Off-the-plan apartment ‘boom’ in inner Brisbane

By Staff Reporter

Queensland’s capital has recently recorded its biggest ever quarter in terms of off-the-plan apartment sales, a new report has revealed.

The December 2014 Unit Report, released by Brisbane’s Place Advisory, showed 1,621 unconditional sales took place over the quarter – smashing all previous records.

The results equate to over 135 off-the-plan sales per week in the inner-Brisbane market, which outstrips the records set during the previous cycle where sales volumes peaked in the June 2002 quarter with 1,463 unconditional transactions, Place Advisory said. The final numbers for 2014 show 44 per cent growth in total sales for the year when compared to the 2013 calendar year.

Apartments sold during this quarter had a weighted sale price of $551,558 – an increase from $545,778 during the three-month period to September 2014, the report said.

Place Advisory said an “apartment boom” was evident with a total of 12 new projects released during the December 2014 quarter, spanning a colossal 2,760 new apartments – more apartments in a single quarter than during the entire 2014 calendar year.

Skytower was Brisbane’s top-performing project for the quarter with 415 apartment transactions in total. At 90 storeys, the structure is set to become Brisbane’s tallest building upon completion.

The report said a number of prominent higher-density, large-scale buildings released during the period was the crucial factor driving sales momentum during the quarter.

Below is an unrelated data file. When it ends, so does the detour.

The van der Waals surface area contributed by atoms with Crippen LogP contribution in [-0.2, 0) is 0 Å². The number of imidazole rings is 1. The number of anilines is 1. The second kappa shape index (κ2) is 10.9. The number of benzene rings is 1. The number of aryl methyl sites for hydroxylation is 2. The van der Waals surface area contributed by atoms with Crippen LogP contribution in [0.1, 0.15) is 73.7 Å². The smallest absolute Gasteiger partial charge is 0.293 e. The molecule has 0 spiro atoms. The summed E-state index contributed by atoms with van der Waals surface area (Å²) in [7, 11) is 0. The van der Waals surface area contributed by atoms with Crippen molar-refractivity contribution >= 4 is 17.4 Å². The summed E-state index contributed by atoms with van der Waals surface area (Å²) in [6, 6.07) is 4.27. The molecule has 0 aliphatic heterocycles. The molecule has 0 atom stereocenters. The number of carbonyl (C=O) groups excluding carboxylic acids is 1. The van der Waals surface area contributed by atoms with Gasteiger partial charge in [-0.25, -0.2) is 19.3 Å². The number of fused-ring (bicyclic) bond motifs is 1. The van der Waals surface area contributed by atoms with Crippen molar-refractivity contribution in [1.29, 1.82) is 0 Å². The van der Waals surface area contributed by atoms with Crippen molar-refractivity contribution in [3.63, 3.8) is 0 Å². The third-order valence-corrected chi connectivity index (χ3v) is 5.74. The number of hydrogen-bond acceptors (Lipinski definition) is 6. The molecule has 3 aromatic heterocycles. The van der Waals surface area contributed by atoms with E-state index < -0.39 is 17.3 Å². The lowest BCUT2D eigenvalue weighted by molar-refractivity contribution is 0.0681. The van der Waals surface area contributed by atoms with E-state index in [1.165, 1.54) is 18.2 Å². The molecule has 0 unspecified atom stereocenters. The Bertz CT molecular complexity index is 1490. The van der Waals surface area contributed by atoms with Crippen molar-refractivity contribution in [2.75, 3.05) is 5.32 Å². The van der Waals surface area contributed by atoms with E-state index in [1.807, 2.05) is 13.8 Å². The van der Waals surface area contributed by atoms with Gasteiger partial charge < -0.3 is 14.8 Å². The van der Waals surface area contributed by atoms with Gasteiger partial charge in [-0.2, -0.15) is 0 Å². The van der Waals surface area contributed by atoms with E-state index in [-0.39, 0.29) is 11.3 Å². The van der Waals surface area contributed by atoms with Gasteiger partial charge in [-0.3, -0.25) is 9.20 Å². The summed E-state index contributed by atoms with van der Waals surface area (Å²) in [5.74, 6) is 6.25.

Place Advisory director Lachlan Walker said the scale of these buildings and the affordable prices were the two key elements driving sales momentum.

Looking to the year ahead, Mr Walker said the market dynamics were set to shift, but investors could still do well in the region.

“One key trend is that new project activity is increasingly focused around the Newstead and Teneriffe precincts, which has influenced these results," he said.

“These record-high results are the culmination of a three-year building cycle; most importantly, we’ve seen that buildings in this cycle are inherently bigger compared to the last. However, we don’t believe these sales rates are sustainable over the longer term.

“Our market is becoming saturated with investment-quality stock; design and target markets will inevitably change. Looking forward, we’re going to see higher-quality, more expensive stock developed, which will see sales rates decline and selling prices naturally increase throughout Brisbane – this is very positive news for our city.”

Mr Walker said there “is and always will be” a place for inner-city investment product in inner Brisbane, but highlighted that the current growth cycle meant a greater variety of product was set to hit the market over the next two years.

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